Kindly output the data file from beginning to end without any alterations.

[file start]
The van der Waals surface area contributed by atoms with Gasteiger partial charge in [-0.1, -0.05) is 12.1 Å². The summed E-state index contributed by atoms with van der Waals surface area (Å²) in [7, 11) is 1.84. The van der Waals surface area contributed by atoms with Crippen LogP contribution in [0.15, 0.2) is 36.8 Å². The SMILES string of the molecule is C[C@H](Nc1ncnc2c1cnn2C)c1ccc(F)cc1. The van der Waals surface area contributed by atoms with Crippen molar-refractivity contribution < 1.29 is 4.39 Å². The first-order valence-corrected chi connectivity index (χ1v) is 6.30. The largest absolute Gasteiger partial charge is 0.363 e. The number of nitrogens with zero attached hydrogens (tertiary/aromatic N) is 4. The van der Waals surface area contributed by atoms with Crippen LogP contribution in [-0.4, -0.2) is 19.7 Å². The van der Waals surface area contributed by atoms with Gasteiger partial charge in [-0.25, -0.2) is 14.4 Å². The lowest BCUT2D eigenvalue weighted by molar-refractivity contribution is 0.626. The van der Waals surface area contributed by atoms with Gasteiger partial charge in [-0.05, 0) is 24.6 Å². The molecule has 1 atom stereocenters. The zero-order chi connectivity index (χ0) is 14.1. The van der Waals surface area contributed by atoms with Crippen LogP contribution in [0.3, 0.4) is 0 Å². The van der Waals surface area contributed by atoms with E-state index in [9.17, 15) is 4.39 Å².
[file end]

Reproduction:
The van der Waals surface area contributed by atoms with Gasteiger partial charge in [-0.1, -0.05) is 12.1 Å². The summed E-state index contributed by atoms with van der Waals surface area (Å²) in [7, 11) is 1.84. The van der Waals surface area contributed by atoms with Crippen LogP contribution in [0.15, 0.2) is 36.8 Å². The SMILES string of the molecule is C[C@H](Nc1ncnc2c1cnn2C)c1ccc(F)cc1. The van der Waals surface area contributed by atoms with Crippen molar-refractivity contribution < 1.29 is 4.39 Å². The first-order valence-corrected chi connectivity index (χ1v) is 6.30. The largest absolute Gasteiger partial charge is 0.363 e. The number of nitrogens with zero attached hydrogens (tertiary/aromatic N) is 4. The van der Waals surface area contributed by atoms with Crippen LogP contribution in [-0.4, -0.2) is 19.7 Å². The van der Waals surface area contributed by atoms with Gasteiger partial charge in [-0.25, -0.2) is 14.4 Å². The lowest BCUT2D eigenvalue weighted by molar-refractivity contribution is 0.626. The van der Waals surface area contributed by atoms with Gasteiger partial charge in [-0.05, 0) is 24.6 Å². The molecule has 1 atom stereocenters. The zero-order chi connectivity index (χ0) is 14.1. The van der Waals surface area contributed by atoms with Crippen LogP contribution in [0.3, 0.4) is 0 Å². The van der Waals surface area contributed by atoms with E-state index in [9.17, 15) is 4.39 Å².